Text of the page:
Adviser Alert: Beware Reverse Churning, a Powerful Litigation Magnet

Harry J. Lew, NEA Chief Content Officer | Wed, Sep 12, 2018 12:00 AM | Business Ethics

National Ethics Association - Adviser Alert: Beware Reverse Churning, a Powerful Litigation Magnet

Have you moved a lot of your clients from commission-generating accounts to fee-bearing advisory arrangements, also known as wrap accounts? Are you expecting a major correction to hit the markets in the coming months or years? Then it’s time to protect yourself against a surge of so-called “reverse churning” errors and omissions lawsuits.

What’s reverse churning? Well, to understand that term it’s best to define its opposite: churning. According to Investopedia, churning “is the practice of excessive trading in an investor’s account in order to generate a commission.” Reverse churning, on the other hand, is when an investment advisor puts a client’s funds in a fee-based account for no reason except to collect a fee. Even though customers are required to pay an annual fee to keep their money in such accounts, in practice they may receive little or no actual advice, trading, or account activity. From the advisor’s point of view, reverse churning amounts to an annuity that pads his or her income with virtually no effort, for potentially years to come.

Why do some observers expect a tsunami of lawsuits alleging reverse-churning damages? Because if markets tank, clients with money in fee accounts will take a big hit. This might trigger significant soul searching, with people wondering why their account wasn’t better diversified, whether they’ve been receiving sufficient value, and whether suing their advisor and securities firms might recoup their losses. As with most things in life, people who’ve suffered a loss will typically be angry, hold grudges, and be anxious to seek revenge. Filing reverse churning E&O lawsuits will likely be a common feature of the next market correction.

Fueling this possibility will be several recent trends in the financial advisory/stock brokerage industries. First is the widespread belief among consumers that commissions and commission-earning financial advisors are bad. Second is the movement among securities firms to avoid some of the negative consequences of the now-shelved DOL Fiduciary Rule by moving consumers to fee accounts rather than to continue to charge commissions. Unfortunately, both of these trends have set the table for a potential explosion of litigation should markets tank in the near future.

Further complicating the issue is the fact that consumers (“guided” by their attorneys, no doubt) have already begun claiming damages for being moved into fee accounts. One action against Edward Jones and several other advisory firms alleged that the companies shifted them into fee-based platforms over the last five years even though they rarely traded securities. The plaintiffs alleged that Edward Jones did this in order to accommodate the DOL Fiduciary Rule’s mandates, even though it was not in the defendants’ best interests.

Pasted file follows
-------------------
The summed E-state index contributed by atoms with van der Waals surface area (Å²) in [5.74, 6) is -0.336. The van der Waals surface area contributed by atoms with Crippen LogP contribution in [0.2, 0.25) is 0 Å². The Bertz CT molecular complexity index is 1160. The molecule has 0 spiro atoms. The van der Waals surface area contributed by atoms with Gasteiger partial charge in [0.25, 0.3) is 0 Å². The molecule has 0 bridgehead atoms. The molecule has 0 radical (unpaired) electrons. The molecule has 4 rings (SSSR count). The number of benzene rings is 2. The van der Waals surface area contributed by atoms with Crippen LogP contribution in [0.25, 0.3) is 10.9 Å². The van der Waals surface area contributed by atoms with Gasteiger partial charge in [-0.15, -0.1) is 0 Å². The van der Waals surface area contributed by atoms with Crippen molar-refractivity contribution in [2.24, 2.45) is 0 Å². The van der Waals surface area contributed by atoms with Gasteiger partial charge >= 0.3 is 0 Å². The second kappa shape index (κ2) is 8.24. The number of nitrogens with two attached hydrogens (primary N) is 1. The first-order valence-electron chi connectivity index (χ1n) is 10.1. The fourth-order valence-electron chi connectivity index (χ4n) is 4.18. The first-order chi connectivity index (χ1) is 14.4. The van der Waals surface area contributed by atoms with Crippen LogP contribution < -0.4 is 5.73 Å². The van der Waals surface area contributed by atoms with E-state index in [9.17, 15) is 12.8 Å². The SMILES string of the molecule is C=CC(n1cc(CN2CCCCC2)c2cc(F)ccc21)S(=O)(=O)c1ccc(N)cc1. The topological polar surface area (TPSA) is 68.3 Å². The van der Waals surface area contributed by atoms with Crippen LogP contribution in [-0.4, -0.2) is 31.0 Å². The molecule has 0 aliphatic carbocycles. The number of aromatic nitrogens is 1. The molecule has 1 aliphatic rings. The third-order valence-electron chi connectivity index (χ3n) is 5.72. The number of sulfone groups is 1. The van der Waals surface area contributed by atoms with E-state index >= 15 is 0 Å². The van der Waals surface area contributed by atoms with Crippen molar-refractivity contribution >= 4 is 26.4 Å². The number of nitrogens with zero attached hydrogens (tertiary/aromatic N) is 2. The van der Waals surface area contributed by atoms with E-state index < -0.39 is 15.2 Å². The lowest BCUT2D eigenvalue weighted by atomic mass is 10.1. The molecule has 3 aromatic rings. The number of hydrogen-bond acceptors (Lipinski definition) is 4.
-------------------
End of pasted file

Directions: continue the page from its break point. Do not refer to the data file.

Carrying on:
Compounding the legal actions have been FINRA and SEC moves to crack down on excessive charges in fee-based accounts. For example, FINRA imposed a $350,000 fine against Fidelity Investments for what it claimed were inappropriate fees charged to 20,000 clients in its Institutional Wealth Services Group. Similarly, the SEC forced KKR & Co. to refund money to investors for charging excessive fees.

Put all these trends together and what do you have? A perfect storm of potential litigation against securities brokers, investment advisors, and insurance professionals who sell variable products. How to protect yourself against it? Here are three strategies to adopt:

  • Redouble your efforts to do legitimate needs assessments for all prospects,
  • Put into fee-based accounts only those clients who will benefit from them, and
  • Carefully disclose in writing and in person what wrap-fee customers receive in terms of benefits and services.

At the end of the day, avoiding securities litigation, which will force you to use your E&O insurance policy, will hinge on your ethical sales practices, especially on full disclosure and documentation of all client discussions. If you can prove that you legitimately moved a client into a fee-bearing account and that you carefully explained why that move was warranted, you will have an excellent E&O defense, indeed. Good luck!

For information on affordable E&O insurance for low-risk insurance agents and investment advisors, please visit For information on ethical sales practices, please visit the National Ethics Association’s Ethics Center.

The information provided on does not, and is not intended to, constitute legal advice. All information, content and materials are for general informational purposes only. customer support is unable to provide consultative services regarding this content. Always seek professional or legal consultation from appropriate certified professionals.